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Daily Israel Report

Netanyahu's Attorney: He Lives a Modest Life

Prime Minister Binyamin Netanyahu’s attorney plays down the enormous increase in the budget of the Prime Minister’s Residence.
By Arutz Sheva Staff
First Publish: 5/19/2013, 6:35 AM

Binyamin and Sarah Netanyahu
Binyamin and Sarah Netanyahu
Flash 90

Prime Minister Binyamin Netanyahu’s attorney said on Saturday night that the Prime Minister and his wife do not live extravagant lives. He was responding to public anger over figures released this past week and which show that the budget of the Prime Minister’s Residence has increased by 80% over a period of four years.

“The Netanyahus do not live an extravagant life,” the attorney, Yossi Cohen, told Channel 2 News. “Come to the prime minister’s home and see the modesty and the rust,” he added.

"This house is no ordinary house," he added. "In fact, much of this house serves as an office and as a place to receive guests. There is a lot of activity going on in this house. More than once I was there at 10:00 p.m. and saw the Prime Minister coming into the office and sitting and working until 11:00.”

The figures published this week show that the budget of the Prime Minister’s Residence was 3 million shekels in 2009, but jumped to 5.4 million shekels by 2012.

The numbers show an increase of tens of percentages in expenses in areas such as official hosting and food, cleaning and household, and purchases of furnishings and house wares, among others.

Explaining the jump in the budget, Cohen said, “First of all, the work being done at the Prime Minister’s Residence has grown immensely. This is the most difficult job in the world. Heads of the Mossad, defense officials, ministers, presidents and prime ministers are constantly visiting this house.”

Asked about the surge in the cleaning budget, which stood at 553,000 shekels in 2009 but jumped by 118% and stood at 1.2 million shekels in 2012, Cohen explained that the numbers do not include only cleaning expenses.

“The so-called cleaning expenses include the expenses of all the employees and the food at the Prime Minister’s Residence,” he said. “There was a time period when there was no cook and food had to be ordered from outside. Due to this, there was an increase in amounts incurred."

"Our prime minister, unlike any ordinary person, never stops working," said the lawyer. "When he comes to his private home in Caesarea on the weekends, he continues to work all the time,” he added, when asked about the fact that some of public money was spent on Netanyahu’s private residence in Caesarea.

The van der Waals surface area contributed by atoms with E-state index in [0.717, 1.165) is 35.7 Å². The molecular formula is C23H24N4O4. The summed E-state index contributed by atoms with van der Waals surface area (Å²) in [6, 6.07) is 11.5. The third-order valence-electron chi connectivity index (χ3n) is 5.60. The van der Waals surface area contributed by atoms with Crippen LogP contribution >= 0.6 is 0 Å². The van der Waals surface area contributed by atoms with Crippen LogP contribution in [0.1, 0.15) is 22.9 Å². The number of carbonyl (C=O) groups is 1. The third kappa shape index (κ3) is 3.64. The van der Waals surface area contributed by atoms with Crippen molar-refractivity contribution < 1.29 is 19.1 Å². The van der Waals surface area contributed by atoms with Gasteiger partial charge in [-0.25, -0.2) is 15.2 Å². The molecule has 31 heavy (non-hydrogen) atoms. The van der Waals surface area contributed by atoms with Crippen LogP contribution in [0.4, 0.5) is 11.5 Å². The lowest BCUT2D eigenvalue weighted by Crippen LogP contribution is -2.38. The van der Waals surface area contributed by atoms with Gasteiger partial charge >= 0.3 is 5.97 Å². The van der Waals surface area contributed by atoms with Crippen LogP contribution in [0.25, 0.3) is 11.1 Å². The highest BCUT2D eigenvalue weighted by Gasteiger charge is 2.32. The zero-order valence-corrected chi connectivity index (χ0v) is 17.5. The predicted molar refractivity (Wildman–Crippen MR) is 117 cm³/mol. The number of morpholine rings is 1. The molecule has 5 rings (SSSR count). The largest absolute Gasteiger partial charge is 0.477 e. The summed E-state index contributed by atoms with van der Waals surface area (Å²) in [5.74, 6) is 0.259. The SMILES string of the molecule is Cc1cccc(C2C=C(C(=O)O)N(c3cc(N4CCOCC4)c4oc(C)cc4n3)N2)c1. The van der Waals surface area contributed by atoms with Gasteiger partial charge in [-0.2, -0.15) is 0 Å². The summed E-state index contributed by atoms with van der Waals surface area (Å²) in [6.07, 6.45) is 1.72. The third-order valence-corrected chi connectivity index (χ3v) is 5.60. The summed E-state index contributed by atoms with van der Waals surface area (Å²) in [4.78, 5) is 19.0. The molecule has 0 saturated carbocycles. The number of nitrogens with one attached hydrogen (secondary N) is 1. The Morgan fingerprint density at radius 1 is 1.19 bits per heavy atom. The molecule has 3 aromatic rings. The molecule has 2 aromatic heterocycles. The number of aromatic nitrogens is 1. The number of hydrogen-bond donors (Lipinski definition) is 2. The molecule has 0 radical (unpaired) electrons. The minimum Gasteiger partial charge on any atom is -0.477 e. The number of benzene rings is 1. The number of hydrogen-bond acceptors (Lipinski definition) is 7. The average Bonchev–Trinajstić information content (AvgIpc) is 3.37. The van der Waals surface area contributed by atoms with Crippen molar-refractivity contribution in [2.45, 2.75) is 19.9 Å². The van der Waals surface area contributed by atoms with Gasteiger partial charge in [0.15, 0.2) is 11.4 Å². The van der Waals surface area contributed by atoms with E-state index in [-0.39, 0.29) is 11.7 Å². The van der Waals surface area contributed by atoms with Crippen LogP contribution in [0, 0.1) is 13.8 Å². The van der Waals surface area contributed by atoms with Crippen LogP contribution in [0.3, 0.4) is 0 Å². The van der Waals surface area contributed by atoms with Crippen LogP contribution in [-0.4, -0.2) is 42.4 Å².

“The Netanyahu family lives a modest life,” he stressed.

Netanyahu recently came under criticism from the Israeli public after it was reported that he ordered a double bed installed on a jet that took him to Britain for Margaret Thatcher's funeral, at a cost of about 500,000 shekels.

Netanyahu's bureau explained that the bed was installed in order to enable Netanyahu to rest well after a very long working day in Israel and before another long day in Britain.

Responding to the criticism over this, Attorney Cohen said, “This is an exaggeration and an inaccuracy. The reason the plane cost about half a million shekels more is not because of the bed. We need to understand that the Prime Minister was busy with ceremonies before he took off for London. The bed on the plane was nothing more than plywood with a rubber mat."

MK Eitan Cabel (Labor) has sent a letter to State Comptroller Yosef Shapira, asking him to investigate the enormous increase in the spending budget of the Prime Minister’s official residence.

"At this time, when harsh economic measures are being imposed on the Israeli public, the fact that the Prime Minister is conducting himself as if he is in a parallel universe and totally divorced from reality is particularly striking,” wrote Cabel in the letter to Shapira.

"At a time when the Prime Minister is signing off on a budget that hurts almost every home in Israel and asking the people to tighten their belts, we expect him to set a personal example and reduce spending that is funded by tax payers," he added. "Unfortunately, the data show that he chose the opposite way and brought about a disproportionate and ostentatious rise in the management of his residence.”